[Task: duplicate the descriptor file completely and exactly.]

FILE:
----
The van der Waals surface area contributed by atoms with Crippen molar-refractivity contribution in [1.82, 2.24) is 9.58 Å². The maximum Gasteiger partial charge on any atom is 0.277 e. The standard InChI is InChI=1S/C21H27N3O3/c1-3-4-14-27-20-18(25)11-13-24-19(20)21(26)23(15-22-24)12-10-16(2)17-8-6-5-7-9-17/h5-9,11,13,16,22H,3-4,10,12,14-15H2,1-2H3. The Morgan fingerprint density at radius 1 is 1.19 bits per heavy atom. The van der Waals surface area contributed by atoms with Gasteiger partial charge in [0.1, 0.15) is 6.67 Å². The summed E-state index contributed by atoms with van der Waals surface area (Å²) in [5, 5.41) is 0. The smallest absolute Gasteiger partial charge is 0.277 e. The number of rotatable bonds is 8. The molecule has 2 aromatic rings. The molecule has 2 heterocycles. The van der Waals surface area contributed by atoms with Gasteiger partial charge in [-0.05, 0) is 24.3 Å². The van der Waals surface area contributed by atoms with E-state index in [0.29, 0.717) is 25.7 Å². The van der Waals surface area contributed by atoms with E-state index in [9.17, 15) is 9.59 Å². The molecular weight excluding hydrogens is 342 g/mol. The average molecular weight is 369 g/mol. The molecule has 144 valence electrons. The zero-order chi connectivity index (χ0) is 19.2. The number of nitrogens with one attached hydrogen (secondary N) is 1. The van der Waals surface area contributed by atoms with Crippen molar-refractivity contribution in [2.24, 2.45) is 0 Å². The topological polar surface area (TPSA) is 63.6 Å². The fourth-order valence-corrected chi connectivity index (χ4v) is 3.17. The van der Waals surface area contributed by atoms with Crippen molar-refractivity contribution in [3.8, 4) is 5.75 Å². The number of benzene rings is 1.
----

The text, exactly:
The van der Waals surface area contributed by atoms with Crippen molar-refractivity contribution in [1.82, 2.24) is 9.58 Å². The maximum Gasteiger partial charge on any atom is 0.277 e. The standard InChI is InChI=1S/C21H27N3O3/c1-3-4-14-27-20-18(25)11-13-24-19(20)21(26)23(15-22-24)12-10-16(2)17-8-6-5-7-9-17/h5-9,11,13,16,22H,3-4,10,12,14-15H2,1-2H3. The Morgan fingerprint density at radius 1 is 1.19 bits per heavy atom. The van der Waals surface area contributed by atoms with Gasteiger partial charge in [0.1, 0.15) is 6.67 Å². The summed E-state index contributed by atoms with van der Waals surface area (Å²) in [5, 5.41) is 0. The smallest absolute Gasteiger partial charge is 0.277 e. The number of rotatable bonds is 8. The molecule has 2 aromatic rings. The molecule has 2 heterocycles. The van der Waals surface area contributed by atoms with Gasteiger partial charge in [-0.05, 0) is 24.3 Å². The van der Waals surface area contributed by atoms with E-state index in [0.29, 0.717) is 25.7 Å². The van der Waals surface area contributed by atoms with E-state index in [9.17, 15) is 9.59 Å². The molecular weight excluding hydrogens is 342 g/mol. The average molecular weight is 369 g/mol. The molecule has 144 valence electrons. The zero-order chi connectivity index (χ0) is 19.2. The number of nitrogens with one attached hydrogen (secondary N) is 1. The van der Waals surface area contributed by atoms with Crippen molar-refractivity contribution in [2.24, 2.45) is 0 Å². The topological polar surface area (TPSA) is 63.6 Å². The fourth-order valence-corrected chi connectivity index (χ4v) is 3.17. The van der Waals surface area contributed by atoms with Crippen molar-refractivity contribution in [3.8, 4) is 5.75 Å². The number of benzene rings is 1.